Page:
Dilworth School investigation: The Crown cases against a man who will no longer go to trial

A former Dilworth scout leader who died before facing two separate trials was accused of giving students drugs at his Auckland home before indecently assaulting them.

In one case the Crown claimed the complainant had consumed alcohol and cannabis “until he passed out” and later awoke to a sex act.

Richard Charles Galloway had denied all accusations of historical sexual abuse but details of the Crown’s cases against him have been released by the court.

Galloway, 69, died on November 26 last year after being earlier diagnosed with cancer.

He had been a long-serving volunteer and staff member of New Zealand’s gay, lesbian and transgender telephone counselling service Outline.

In the 1970s, he was scout leader associated with the Dilworth School chapter and also involved in the school diving team.

He was not employed in any other capacity with the school. He rented one of the houses in the corner of the sports grounds.

As a part of Operation Beverly, the police investigation into allegations of historical sexual abuse at Dilworth School, seven men were accused on different charges last year.

Among them, Galloway was accused of indecently assaulting a boy under the age of 16.

In the 70s, the teenage complainant was allegedly invited by a friend, another student about the same age, to go to Galloway’s house and watch pornographic movies, court documents released to the Herald show.

Galloway was either 26 or 27 at the time.

The movies were said to have been played from a projector in the lounge.

Galloway allegedly supplied the two children with alcohol, cannabis and amyl nitrate.

Amyl nitrate is commonly used for the treatment of angina and relaxes the muscles, according to the Crown’s summary of facts.

“Recreationally, it is used to enhance sexual experience or to experience a general sense of pleasure,” the court papers read.

Whilst the children were in an “euphoric state”, Galloway allegedly switched the heterosexual pornographic film to a homosexual one and began allegedly performing sex acts on them.

According to the Crown’s case the complainant “felt completely uncomfortable” and left.

The other child was allegedly being led by Galloway to a bedroom.

“None of the victims suffered physical injuries however the psychological impact has been immense,” the court papers read.

In a separate case involving Galloway, which was due to go to trial later this year, the Crown was again expected to pursue a case that he had supplied cannabis to a child.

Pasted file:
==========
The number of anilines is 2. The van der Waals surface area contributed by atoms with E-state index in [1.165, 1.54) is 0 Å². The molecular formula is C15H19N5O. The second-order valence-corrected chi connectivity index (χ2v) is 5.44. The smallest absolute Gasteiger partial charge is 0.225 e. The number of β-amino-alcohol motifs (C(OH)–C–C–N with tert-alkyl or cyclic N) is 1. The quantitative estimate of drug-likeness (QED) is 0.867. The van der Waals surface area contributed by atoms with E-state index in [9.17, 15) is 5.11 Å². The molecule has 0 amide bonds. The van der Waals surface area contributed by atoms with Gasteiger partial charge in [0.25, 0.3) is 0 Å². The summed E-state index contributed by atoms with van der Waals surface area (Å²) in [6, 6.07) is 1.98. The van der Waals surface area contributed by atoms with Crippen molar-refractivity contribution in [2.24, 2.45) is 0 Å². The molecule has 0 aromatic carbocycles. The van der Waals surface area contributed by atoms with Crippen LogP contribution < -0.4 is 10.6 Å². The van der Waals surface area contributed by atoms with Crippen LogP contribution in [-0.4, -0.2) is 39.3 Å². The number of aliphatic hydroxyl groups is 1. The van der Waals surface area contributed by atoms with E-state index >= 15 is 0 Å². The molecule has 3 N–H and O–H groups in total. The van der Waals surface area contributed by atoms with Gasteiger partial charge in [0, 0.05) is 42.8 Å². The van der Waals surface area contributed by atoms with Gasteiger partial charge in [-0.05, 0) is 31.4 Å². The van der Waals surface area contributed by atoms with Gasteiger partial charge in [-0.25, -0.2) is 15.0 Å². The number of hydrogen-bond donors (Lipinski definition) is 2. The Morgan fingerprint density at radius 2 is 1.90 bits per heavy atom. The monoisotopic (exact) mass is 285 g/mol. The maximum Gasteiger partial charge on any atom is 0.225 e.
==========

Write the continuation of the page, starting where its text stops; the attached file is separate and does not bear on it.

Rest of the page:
The alleged offending – a charge of indecency between a man and boy – was said to have occurred in Galloway’s Epsom house in 1980.

The Crown’s summary said the complainant consumed alcohol and cannabis “until he passed out” and was put to bed in the spare bedroom.

At some point during the night the complainant allegedly woke to Galloway asking him to come into his bedroom to sleep with him.

Galloway was accused of doing this on four occasions.

In the last instance, Galloway allegedly pulled the bed covers off the complainant and led him to his bedroom.

“The complainant was still groggy from the alcohol and cannabis he had consumed earlier in the night,” the court papers read.

“The complainant fell asleep soon after being put in Mr Galloway’s bed.”

A short time later the complainant allegedly awoke to Galloway performing a sex act on him.

All charges were denied by Galloway, and having not reached trial, remain unproven in court. A stay of proceedings was issued in both cases.

His brother has previously told the Herald “he died with the presumption of innocence”.

– Additional reporting Amy Wiggins

Editor's note

It has been a shock for New Zealanders to learn that several former staff at Auckland’s Dilworth School have been charged with sex and drug offences against boys over more than three decades. We want you, our readers, to know that the Herald will follow this story wherever it leads. We have a team of journalists prepared to investigate and we want to hear from you. If you have any information please contact us at [email protected]

Murray Kirkness
NZ Herald Editor

Where to get help:

• If it’s an emergency and you feel that you or someone else is at risk, call 111.
• If you’ve ever experienced sexual assault or abuse and need to talk to someone call the confidential crisis helpline Safe to Talk on: 0800 044 334 or text 4334. (available 24/7)
• Male Survivors Aotearoa offers a range of confidential support at centres across New Zealand – find your closest one here.
• Mosaic – Tiaki Tangata: 0800 94 22 94 (available 11am – 8pm)
• Alternatively contact your local police station
• If you have been abused, remember it’s not your fault.

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